Five months after his resounding reelection victory, President Obama is bumping up against the boundaries of his political power in Washington as the core of his second-term legislative agenda moves into a still-divided Congress.
His ability to secure the three high-profile legislative items now confronting Congress — gun-control measures, reform of the immigration system and his long-term budget priorities — is likely to determine his domestic legacy. Obama’s plan now is to ensure that as much of his politically challenging agenda as possible is enacted, after months of effort to frame the policies for the American public and, perhaps more important, for the House and Senate.
Each of the issues that Obama is pursuing is being managed independently by the second-term White House team — an improvisational strategy that is testing the president’s ability to calibrate when to get involved and when to stay out of the way.
But senior administration officials acknowledge that only immigration legislation has a chance of resembling Obama’s ideal bill once it emerges from the Democratic-run Senate and the Republican-controlled House.
On his other major initiatives, they say Obama would settle for less than he claims he wants, a sign that he remains pragmatic in the face of partisan opposition that continues to limit his ambitions.
“I have the same worry about all of these issues, and it’s the Republican House,” said Dan Pfeiffer, an Obama senior adviser.
Obama outlined a broad progressive agenda in his second inaugural address, and he has spoken frequently about the validation that he believes the public gave his plans by reelecting him last year. But second-term presidents traditionally have less than two years to secure a legislative agenda before lame-duck status sets in, and Obama already has seen his popular support shrink in recent months from its post-
The election also did not change the basic political dynamic in Washington: a Democratic president in conflict with congressional Republicans, only some of whom believe last year’s election represented a call for compromise.
Each morning, the new White House chief of staff, Denis McDonough, reviews the overall legislative progress with senior staff. Inside the White House, each issue has a group responsible for its day-to-day management on Capitol Hill.
The strategy has led Obama to alternately court Senate Republicans — as he did last week in his second such dinner with a dozen of them — and to scold them before outside-the-Beltway audi-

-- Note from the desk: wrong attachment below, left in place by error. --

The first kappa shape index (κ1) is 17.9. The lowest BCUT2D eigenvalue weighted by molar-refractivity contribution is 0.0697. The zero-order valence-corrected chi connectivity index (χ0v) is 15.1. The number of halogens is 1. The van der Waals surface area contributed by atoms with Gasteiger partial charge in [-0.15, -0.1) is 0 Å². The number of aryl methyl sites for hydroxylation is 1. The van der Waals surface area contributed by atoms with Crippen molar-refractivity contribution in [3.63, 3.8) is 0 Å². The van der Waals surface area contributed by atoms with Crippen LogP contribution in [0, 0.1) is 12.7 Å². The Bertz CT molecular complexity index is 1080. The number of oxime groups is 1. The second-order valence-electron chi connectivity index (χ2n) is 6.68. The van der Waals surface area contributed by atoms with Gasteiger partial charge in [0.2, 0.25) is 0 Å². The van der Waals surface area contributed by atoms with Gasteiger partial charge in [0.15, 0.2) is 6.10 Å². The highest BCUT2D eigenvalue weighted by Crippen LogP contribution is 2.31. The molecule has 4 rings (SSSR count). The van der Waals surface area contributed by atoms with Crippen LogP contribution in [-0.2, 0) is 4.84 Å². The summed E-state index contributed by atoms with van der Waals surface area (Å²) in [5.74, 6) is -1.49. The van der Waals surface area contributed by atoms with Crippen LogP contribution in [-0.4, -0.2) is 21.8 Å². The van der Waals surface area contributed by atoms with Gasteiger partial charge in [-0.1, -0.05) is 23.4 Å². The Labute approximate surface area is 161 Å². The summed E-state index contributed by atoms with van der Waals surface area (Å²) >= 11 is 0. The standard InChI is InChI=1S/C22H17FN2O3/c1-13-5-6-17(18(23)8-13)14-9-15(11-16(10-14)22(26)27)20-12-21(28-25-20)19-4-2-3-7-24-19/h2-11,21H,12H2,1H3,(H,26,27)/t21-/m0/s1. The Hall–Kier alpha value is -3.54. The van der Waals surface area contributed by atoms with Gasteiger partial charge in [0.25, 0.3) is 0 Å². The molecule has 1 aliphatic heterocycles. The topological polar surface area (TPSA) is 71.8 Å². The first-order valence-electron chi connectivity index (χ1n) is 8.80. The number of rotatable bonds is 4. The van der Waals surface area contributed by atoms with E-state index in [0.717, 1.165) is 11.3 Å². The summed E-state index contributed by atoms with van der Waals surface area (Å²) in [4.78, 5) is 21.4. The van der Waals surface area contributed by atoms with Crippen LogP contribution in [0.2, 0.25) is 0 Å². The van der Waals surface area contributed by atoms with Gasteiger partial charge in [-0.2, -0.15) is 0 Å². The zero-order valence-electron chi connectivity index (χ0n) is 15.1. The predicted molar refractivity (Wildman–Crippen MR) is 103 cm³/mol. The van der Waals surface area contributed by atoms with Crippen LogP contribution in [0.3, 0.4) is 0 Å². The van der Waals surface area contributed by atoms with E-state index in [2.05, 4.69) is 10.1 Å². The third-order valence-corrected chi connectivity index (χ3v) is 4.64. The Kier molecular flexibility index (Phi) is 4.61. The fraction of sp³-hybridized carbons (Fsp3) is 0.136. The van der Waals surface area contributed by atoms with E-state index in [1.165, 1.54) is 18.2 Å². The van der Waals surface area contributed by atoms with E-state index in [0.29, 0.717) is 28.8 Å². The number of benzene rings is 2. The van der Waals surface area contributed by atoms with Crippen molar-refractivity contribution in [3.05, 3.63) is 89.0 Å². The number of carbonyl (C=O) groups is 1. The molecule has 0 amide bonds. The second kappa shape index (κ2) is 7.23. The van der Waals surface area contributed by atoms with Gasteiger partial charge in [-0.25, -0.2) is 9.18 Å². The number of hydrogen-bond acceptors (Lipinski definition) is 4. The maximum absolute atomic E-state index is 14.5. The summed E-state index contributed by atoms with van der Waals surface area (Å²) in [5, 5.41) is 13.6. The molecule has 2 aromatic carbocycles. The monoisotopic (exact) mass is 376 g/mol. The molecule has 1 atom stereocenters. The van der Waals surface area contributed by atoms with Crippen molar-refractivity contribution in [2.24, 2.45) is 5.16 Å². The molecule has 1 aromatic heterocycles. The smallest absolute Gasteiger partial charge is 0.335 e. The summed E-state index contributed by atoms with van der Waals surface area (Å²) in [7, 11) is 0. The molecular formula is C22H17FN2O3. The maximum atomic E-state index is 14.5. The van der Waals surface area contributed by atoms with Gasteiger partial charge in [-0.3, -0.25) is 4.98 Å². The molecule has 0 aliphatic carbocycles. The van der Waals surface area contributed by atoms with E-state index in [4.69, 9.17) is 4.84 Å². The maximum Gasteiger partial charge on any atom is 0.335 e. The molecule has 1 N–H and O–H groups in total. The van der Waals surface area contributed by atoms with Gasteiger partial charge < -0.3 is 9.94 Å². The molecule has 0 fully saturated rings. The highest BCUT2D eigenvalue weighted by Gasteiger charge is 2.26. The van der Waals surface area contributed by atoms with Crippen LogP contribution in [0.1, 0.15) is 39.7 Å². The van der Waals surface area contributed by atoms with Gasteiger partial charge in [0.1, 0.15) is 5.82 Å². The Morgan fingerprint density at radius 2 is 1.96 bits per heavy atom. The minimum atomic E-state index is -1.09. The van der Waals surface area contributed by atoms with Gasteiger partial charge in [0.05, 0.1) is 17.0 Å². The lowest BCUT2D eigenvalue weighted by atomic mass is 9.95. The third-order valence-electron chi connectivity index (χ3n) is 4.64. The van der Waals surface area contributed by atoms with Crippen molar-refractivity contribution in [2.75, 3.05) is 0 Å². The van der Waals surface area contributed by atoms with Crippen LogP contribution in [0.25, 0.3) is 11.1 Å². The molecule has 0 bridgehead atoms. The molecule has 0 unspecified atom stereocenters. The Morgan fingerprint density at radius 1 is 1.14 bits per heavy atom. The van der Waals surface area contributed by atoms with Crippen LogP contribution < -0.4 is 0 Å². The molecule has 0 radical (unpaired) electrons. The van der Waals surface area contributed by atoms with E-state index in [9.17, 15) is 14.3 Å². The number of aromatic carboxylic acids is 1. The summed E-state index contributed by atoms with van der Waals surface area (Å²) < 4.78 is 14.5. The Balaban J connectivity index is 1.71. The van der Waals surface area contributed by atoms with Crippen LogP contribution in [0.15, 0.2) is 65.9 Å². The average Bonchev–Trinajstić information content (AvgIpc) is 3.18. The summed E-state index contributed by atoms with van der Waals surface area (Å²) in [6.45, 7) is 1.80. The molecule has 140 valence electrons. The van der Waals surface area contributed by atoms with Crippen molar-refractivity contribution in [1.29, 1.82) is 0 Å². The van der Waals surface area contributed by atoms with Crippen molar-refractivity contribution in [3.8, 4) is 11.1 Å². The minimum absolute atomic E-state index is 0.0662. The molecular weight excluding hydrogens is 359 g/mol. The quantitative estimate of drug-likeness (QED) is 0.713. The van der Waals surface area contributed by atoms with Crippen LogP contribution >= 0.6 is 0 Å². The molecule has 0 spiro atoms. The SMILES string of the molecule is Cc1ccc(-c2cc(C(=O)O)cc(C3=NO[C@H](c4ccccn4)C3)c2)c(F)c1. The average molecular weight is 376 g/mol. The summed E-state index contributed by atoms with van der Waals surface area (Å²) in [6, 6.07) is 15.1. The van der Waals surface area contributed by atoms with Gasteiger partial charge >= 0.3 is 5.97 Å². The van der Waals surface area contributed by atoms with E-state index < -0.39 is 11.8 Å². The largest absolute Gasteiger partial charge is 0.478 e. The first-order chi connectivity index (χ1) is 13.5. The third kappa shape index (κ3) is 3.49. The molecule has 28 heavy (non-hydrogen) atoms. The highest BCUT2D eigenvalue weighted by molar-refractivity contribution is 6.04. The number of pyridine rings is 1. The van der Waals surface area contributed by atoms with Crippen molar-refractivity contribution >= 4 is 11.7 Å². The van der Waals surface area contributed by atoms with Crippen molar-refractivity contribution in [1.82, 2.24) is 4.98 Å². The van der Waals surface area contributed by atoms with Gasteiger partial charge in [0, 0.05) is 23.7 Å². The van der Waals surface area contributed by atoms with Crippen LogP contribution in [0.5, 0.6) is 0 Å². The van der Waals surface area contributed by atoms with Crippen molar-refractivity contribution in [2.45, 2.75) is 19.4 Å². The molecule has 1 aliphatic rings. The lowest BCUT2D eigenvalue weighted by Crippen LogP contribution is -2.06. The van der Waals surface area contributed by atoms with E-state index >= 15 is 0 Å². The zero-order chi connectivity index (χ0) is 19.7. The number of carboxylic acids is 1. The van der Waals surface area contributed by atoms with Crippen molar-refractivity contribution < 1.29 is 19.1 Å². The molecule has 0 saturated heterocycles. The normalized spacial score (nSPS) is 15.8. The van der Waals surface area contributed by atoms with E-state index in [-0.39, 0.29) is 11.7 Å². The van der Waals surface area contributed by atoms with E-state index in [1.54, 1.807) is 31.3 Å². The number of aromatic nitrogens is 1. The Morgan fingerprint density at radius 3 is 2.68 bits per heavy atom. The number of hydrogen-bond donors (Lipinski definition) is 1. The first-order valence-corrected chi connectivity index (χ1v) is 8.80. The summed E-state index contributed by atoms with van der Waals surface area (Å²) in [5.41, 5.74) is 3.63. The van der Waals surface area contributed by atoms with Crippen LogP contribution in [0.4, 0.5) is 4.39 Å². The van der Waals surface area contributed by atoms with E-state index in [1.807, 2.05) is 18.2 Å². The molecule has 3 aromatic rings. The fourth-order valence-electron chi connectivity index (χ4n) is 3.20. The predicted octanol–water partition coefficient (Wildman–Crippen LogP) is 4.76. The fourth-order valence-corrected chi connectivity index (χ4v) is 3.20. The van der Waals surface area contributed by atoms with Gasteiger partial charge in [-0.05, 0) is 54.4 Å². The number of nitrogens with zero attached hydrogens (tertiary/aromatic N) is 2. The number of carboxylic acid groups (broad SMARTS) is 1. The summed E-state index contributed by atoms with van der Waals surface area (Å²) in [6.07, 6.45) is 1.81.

ences, as he did this month in denouncing GOP threats to block gun-control legislation. Advisers say he does so to keep the political momentum alive in Washington for measures with strong public support outside the capital.
After months of campaigning for his agenda, two of his priorities appear to be inching through the Democratic-controlled Senate: a compromise on gun-purchase background checks was announced last week and another deal is expected this week on immigration.
But the budget he announced last week, which proposed restricting cost-of-living increases for Social Security, appears to have angered his own supporters more than it has convinced Republicans. It is an issue on which his strongest political leverage lies in going against his own party.
“I think they put something on the table which no Democrat should ever put on the table,” said Rep. Keith Ellison (D-Minn.), co-chair of the Congressional Progressive Caucus. “It’s not okay to be bargained with. The risk is that voters mistakenly identify his budget priorities with all of ours.”
After outlining what he wants in an immigration bill, Obama has largely taken a hands-off approach to designing the legislation, now the subject of negotiations among a bipartisan group of senators known as the Gang of Eight.
The strategy was adopted soon after his second-term inauguration, when Obama, eager to push the issue after winning more than 70 percent of the Latino vote, prepared to introduce his own bill during a visit to Las Vegas to break a long-standing deadlock among Senate negotiators.
Administration officials said Sen. Charles E. Schumer (D-N.Y.), a Gang of Eight member, called the White House a few days before the Jan. 29 event. Schumer said the group was close to reaching consensus on a bill and asked Obama to hold off on announcing his own in order to avoid disrupting the talks.
“On any issue where there is progress being made, we don’t want to get in the way,” said a senior administration official who spoke on condition of anonymity to discuss the White House legislative strategy and assess its prospects. “Every one of these issues has potential pitfalls and potential opportunities.”